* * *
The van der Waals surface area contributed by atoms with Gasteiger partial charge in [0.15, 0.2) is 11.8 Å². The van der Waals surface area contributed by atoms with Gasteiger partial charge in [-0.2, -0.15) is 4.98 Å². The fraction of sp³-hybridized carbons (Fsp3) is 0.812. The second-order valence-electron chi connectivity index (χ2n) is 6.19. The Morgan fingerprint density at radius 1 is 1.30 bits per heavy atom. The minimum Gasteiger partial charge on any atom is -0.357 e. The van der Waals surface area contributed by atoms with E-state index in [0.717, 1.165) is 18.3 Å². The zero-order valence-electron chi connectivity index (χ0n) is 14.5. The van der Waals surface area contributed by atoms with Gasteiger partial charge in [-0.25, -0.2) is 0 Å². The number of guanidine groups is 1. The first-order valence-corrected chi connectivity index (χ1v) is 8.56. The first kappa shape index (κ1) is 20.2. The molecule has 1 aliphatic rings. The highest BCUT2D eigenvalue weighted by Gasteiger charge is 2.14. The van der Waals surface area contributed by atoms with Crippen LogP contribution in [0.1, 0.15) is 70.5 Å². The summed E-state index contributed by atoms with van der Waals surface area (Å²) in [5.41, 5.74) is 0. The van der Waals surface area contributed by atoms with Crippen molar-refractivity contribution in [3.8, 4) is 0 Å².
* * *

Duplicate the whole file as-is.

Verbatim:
The van der Waals surface area contributed by atoms with Gasteiger partial charge in [0.15, 0.2) is 11.8 Å². The van der Waals surface area contributed by atoms with Gasteiger partial charge in [-0.2, -0.15) is 4.98 Å². The fraction of sp³-hybridized carbons (Fsp3) is 0.812. The second-order valence-electron chi connectivity index (χ2n) is 6.19. The Morgan fingerprint density at radius 1 is 1.30 bits per heavy atom. The minimum Gasteiger partial charge on any atom is -0.357 e. The van der Waals surface area contributed by atoms with E-state index in [0.717, 1.165) is 18.3 Å². The zero-order valence-electron chi connectivity index (χ0n) is 14.5. The van der Waals surface area contributed by atoms with Gasteiger partial charge in [-0.25, -0.2) is 0 Å². The number of guanidine groups is 1. The first-order valence-corrected chi connectivity index (χ1v) is 8.56. The first kappa shape index (κ1) is 20.2. The molecule has 1 aliphatic rings. The highest BCUT2D eigenvalue weighted by Gasteiger charge is 2.14. The van der Waals surface area contributed by atoms with Crippen LogP contribution in [0.1, 0.15) is 70.5 Å². The summed E-state index contributed by atoms with van der Waals surface area (Å²) in [5.41, 5.74) is 0. The van der Waals surface area contributed by atoms with Crippen molar-refractivity contribution in [3.8, 4) is 0 Å².